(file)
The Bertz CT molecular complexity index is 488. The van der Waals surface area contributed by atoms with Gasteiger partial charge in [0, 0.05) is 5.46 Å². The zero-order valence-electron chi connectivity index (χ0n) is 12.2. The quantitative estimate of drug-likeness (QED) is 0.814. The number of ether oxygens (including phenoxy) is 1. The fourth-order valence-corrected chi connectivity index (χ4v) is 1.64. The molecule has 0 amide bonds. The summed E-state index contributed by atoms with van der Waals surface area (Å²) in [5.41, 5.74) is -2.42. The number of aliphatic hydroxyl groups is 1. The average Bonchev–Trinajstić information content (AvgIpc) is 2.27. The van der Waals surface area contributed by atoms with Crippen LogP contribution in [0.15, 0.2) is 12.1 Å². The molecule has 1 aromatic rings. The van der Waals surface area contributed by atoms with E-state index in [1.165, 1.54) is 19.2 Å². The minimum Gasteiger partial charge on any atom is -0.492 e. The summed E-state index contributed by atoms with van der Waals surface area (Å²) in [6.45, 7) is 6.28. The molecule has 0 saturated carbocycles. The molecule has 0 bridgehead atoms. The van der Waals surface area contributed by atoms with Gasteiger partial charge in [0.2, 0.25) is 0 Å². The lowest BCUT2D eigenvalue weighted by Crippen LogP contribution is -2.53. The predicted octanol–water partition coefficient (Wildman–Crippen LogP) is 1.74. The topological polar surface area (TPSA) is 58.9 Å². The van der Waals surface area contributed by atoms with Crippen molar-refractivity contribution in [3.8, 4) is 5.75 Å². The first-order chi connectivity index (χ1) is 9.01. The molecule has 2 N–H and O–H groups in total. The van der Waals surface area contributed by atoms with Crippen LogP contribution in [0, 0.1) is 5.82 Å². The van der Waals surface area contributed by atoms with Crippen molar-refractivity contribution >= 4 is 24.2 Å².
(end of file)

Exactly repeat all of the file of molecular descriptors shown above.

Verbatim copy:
The Bertz CT molecular complexity index is 488. The van der Waals surface area contributed by atoms with Gasteiger partial charge in [0, 0.05) is 5.46 Å². The zero-order valence-electron chi connectivity index (χ0n) is 12.2. The quantitative estimate of drug-likeness (QED) is 0.814. The number of ether oxygens (including phenoxy) is 1. The fourth-order valence-corrected chi connectivity index (χ4v) is 1.64. The molecule has 0 amide bonds. The summed E-state index contributed by atoms with van der Waals surface area (Å²) in [5.41, 5.74) is -2.42. The number of aliphatic hydroxyl groups is 1. The average Bonchev–Trinajstić information content (AvgIpc) is 2.27. The van der Waals surface area contributed by atoms with Crippen LogP contribution in [0.15, 0.2) is 12.1 Å². The molecule has 1 aromatic rings. The van der Waals surface area contributed by atoms with E-state index in [1.165, 1.54) is 19.2 Å². The minimum Gasteiger partial charge on any atom is -0.492 e. The summed E-state index contributed by atoms with van der Waals surface area (Å²) in [6.45, 7) is 6.28. The molecule has 0 saturated carbocycles. The molecule has 0 bridgehead atoms. The van der Waals surface area contributed by atoms with Gasteiger partial charge in [0.2, 0.25) is 0 Å². The lowest BCUT2D eigenvalue weighted by Crippen LogP contribution is -2.53. The predicted octanol–water partition coefficient (Wildman–Crippen LogP) is 1.74. The topological polar surface area (TPSA) is 58.9 Å². The van der Waals surface area contributed by atoms with Crippen molar-refractivity contribution in [3.8, 4) is 5.75 Å². The first-order chi connectivity index (χ1) is 9.01. The molecule has 2 N–H and O–H groups in total. The van der Waals surface area contributed by atoms with Crippen LogP contribution in [0, 0.1) is 5.82 Å². The van der Waals surface area contributed by atoms with Crippen molar-refractivity contribution >= 4 is 24.2 Å².